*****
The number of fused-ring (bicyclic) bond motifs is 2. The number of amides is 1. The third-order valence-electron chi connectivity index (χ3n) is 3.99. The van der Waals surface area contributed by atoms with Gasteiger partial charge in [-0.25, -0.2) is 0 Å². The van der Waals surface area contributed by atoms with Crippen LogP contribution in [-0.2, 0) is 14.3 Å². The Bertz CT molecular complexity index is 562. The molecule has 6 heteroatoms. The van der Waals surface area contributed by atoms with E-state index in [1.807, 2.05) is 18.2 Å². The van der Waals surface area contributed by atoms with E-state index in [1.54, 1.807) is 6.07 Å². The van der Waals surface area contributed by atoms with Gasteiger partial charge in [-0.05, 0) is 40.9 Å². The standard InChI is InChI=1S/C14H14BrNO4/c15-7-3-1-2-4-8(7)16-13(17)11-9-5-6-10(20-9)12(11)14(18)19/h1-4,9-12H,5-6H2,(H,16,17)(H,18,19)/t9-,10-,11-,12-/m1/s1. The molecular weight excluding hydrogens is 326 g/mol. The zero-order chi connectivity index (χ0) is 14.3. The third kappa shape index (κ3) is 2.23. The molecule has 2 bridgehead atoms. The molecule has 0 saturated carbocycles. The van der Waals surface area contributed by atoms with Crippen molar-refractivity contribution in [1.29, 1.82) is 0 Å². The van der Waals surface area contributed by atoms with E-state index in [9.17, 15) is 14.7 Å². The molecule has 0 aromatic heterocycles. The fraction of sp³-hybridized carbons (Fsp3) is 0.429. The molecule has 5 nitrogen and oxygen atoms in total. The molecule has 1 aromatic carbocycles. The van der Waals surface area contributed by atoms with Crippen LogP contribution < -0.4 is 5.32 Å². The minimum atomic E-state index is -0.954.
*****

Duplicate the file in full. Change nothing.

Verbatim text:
The number of fused-ring (bicyclic) bond motifs is 2. The number of amides is 1. The third-order valence-electron chi connectivity index (χ3n) is 3.99. The van der Waals surface area contributed by atoms with Gasteiger partial charge in [-0.25, -0.2) is 0 Å². The van der Waals surface area contributed by atoms with Crippen LogP contribution in [-0.2, 0) is 14.3 Å². The Bertz CT molecular complexity index is 562. The molecule has 6 heteroatoms. The van der Waals surface area contributed by atoms with E-state index in [1.807, 2.05) is 18.2 Å². The van der Waals surface area contributed by atoms with E-state index in [1.54, 1.807) is 6.07 Å². The van der Waals surface area contributed by atoms with Gasteiger partial charge in [-0.05, 0) is 40.9 Å². The standard InChI is InChI=1S/C14H14BrNO4/c15-7-3-1-2-4-8(7)16-13(17)11-9-5-6-10(20-9)12(11)14(18)19/h1-4,9-12H,5-6H2,(H,16,17)(H,18,19)/t9-,10-,11-,12-/m1/s1. The molecular weight excluding hydrogens is 326 g/mol. The zero-order chi connectivity index (χ0) is 14.3. The third kappa shape index (κ3) is 2.23. The molecule has 2 bridgehead atoms. The molecule has 0 saturated carbocycles. The van der Waals surface area contributed by atoms with Crippen molar-refractivity contribution in [1.29, 1.82) is 0 Å². The van der Waals surface area contributed by atoms with E-state index in [9.17, 15) is 14.7 Å². The molecule has 0 aromatic heterocycles. The fraction of sp³-hybridized carbons (Fsp3) is 0.429. The molecule has 5 nitrogen and oxygen atoms in total. The molecule has 1 aromatic carbocycles. The van der Waals surface area contributed by atoms with Crippen LogP contribution < -0.4 is 5.32 Å². The minimum atomic E-state index is -0.954.